finding the most open longest held notes that aren’t too much splattered by the resonance, and looping multiple cycles of it. I also synchronised the phase of saw and “square” so the saw peak overlaps sample perfect to one square peak, then you can crossfade between the modes and also positions in between will work very well! It will really scream “303” in your face when you use the renoise diode filtern on those…I think they are raw samples from an original 303 used to calibrate a hardware clone to match behaviour…

For finding the behaviour of the filter cutoff, additionally to the docs you linked (they look somewhat familiar to me!) what I did was looking for some open source 303 clone software and trying to adapt the behaviour that was done in the code. But I hadn’t finished the project due to it becoming more and more complicated, the more I tried to achieve with formula devices, and the formula device limitation of one update per tick made it unattractive for me. For the glide I think I had also used glide from position with the glide command, not the original “look into the future” model, after all we build our own instruments so they are easier to handle and sequence than the original… If I were to do again, I’d for sure still go with the orginal samples and diode filter, but try to keep the rest as simple as possible - rather than wasting time recreating it with a software that was never meant for it.

Edit: Sorry, the link got fucked up, corrected it I think

(Zer0 Fly) #5

So the link was borked, now it should point to the proper page.

I just looked at the samples again, what you will want as material is the file “SET-E2.wav”, the first (saw) and the third (square) notes, then tweak at the samples a little to even out the decay, using portions from the beginning of the note, without the very attack, as it will be the “brigthest” material to work with. Other than that the page lists the system of knob settings and such for each note.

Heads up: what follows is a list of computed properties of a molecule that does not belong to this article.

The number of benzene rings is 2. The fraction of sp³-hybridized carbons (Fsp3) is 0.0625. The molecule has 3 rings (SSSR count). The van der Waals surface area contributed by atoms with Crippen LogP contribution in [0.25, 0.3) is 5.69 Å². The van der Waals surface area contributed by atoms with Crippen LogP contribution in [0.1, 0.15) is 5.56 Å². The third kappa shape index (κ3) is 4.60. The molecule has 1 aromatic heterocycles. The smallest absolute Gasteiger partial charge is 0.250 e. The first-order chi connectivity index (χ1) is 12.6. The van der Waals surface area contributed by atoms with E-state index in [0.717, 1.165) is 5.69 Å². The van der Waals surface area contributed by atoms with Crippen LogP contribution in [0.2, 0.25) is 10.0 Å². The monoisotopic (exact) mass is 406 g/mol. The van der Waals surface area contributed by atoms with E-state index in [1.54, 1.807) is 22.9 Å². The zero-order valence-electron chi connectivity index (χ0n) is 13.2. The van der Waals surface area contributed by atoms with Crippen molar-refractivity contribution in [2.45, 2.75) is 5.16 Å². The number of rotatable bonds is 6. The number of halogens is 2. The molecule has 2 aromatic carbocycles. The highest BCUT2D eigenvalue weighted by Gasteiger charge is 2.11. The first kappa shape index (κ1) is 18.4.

@triple zero yeah, your recreation of “da funk” is pretty neat. you will see the original samples will yield a much more “fleshy” result than using a clean saw/sqare. You got the distortion pretty well, just the mix is a little rough and direct, but the 303 line works pretty well for me. Didn’t double check the original, but the tune still lingers in my head with a flashback from the 90s, together with the poor man with the dog head…

(Zer0 Fly) #6

Hi, me again.

You seem to like 303 sound, so I extracted (again, couldn’t find the proper version of my old attempt) two usable oscillators from one of the samples of the calibration pack & evened them out a bit.

Pretty happy, each 9 wavecycles long for more organic grit and in sync for blending between saw and square. I put them into an instrument that feeds into analog diode filter device so you can quickly see how it sounds in minimalistic fashion. Well, they are a little bit dull, but I belive I used the best samples possible from the pack.

Maybe you find this useful for your work, saving you the time I just wasted…haha, I wanted to have the cool oscs ready for fun anyways, its a nice addition to my library…

(gentleclockdivider) #7

Or you could just buy abl 3 …which is pretty damn close to the real thing

(triple zero) #8

Hey, as promised (did I? ah well), I was going to put together an example .xrns, so that people can check out the difference themselves.

7844 freerunning-example.xrns

It’s got three instruments:

  1. “naive” saw. just the Basics > chip_sawtooth_C1 waveform preset, with the keyzone set correctly to C1. nothing else.

  2. ADSR0 saw. same as before, except we add a modulation set with an ADSR device with zero attack, max sustain and zero release.

  3. freerunning saw. this one uses the trick as I explained in the first post of this thread.

The demo patterns are just some random pattern noodling on an F double harmonic scale. No filters, effects or envelopes were applied for clarity of the demonstration. I encourage you to go nuts with filter LFOs, some octave doublings and some amp env gater fuckery and get your psy on :slight_smile:

I was gonna throw in three more instruments for rendered waveforms of the corresponding demo patterns, just so you did’t have to. Unfortunately that made the .xrns too big to attach to this post :slight_smile:

I have, however, these screenshots of the rendered waveforms. Notice how the naive saw just looks like a total mess:

7845 naive-saw.png

The ADSR0 saw is better, but …

7846 ADSR0-saw.png

… if it’s all the same, I’d rather have this nice free-running one! :slight_smile:

7847 freerunning-saw.png

BTW, you get some cool bonus weird flangy sounds if you play two or more tracks at once :slight_smile: I wonder what happens if you phase-invert one of them? :badteeth: